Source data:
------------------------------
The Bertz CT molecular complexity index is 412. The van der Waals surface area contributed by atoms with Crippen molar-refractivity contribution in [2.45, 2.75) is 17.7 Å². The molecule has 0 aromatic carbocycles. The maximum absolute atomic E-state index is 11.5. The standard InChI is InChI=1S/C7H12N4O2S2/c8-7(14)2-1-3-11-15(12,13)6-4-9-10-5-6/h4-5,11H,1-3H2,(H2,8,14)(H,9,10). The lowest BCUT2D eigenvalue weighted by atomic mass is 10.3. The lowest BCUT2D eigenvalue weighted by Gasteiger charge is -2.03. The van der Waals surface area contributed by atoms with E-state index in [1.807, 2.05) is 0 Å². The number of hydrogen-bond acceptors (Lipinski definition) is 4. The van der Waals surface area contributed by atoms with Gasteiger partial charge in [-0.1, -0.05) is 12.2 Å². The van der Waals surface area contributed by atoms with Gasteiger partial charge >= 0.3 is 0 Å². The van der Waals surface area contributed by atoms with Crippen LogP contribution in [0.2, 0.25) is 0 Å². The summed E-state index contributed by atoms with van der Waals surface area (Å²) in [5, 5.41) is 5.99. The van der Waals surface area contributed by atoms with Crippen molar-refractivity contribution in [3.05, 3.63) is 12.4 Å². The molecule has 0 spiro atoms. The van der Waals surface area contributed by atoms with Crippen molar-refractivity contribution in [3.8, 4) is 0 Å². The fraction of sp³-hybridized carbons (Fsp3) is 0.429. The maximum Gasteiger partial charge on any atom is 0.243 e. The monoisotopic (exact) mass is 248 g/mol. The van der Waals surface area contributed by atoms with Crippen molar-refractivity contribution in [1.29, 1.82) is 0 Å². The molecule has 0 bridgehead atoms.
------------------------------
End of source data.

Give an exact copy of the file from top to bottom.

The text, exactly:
The Bertz CT molecular complexity index is 412. The van der Waals surface area contributed by atoms with Crippen molar-refractivity contribution in [2.45, 2.75) is 17.7 Å². The molecule has 0 aromatic carbocycles. The maximum absolute atomic E-state index is 11.5. The standard InChI is InChI=1S/C7H12N4O2S2/c8-7(14)2-1-3-11-15(12,13)6-4-9-10-5-6/h4-5,11H,1-3H2,(H2,8,14)(H,9,10). The lowest BCUT2D eigenvalue weighted by atomic mass is 10.3. The lowest BCUT2D eigenvalue weighted by Gasteiger charge is -2.03. The van der Waals surface area contributed by atoms with E-state index in [1.807, 2.05) is 0 Å². The number of hydrogen-bond acceptors (Lipinski definition) is 4. The van der Waals surface area contributed by atoms with Gasteiger partial charge in [-0.1, -0.05) is 12.2 Å². The van der Waals surface area contributed by atoms with Gasteiger partial charge >= 0.3 is 0 Å². The van der Waals surface area contributed by atoms with Crippen LogP contribution in [0.2, 0.25) is 0 Å². The summed E-state index contributed by atoms with van der Waals surface area (Å²) in [5, 5.41) is 5.99. The van der Waals surface area contributed by atoms with Crippen molar-refractivity contribution in [3.05, 3.63) is 12.4 Å². The molecule has 0 spiro atoms. The van der Waals surface area contributed by atoms with Crippen molar-refractivity contribution in [3.8, 4) is 0 Å². The fraction of sp³-hybridized carbons (Fsp3) is 0.429. The maximum Gasteiger partial charge on any atom is 0.243 e. The monoisotopic (exact) mass is 248 g/mol. The van der Waals surface area contributed by atoms with Crippen molar-refractivity contribution in [1.29, 1.82) is 0 Å². The molecule has 0 bridgehead atoms.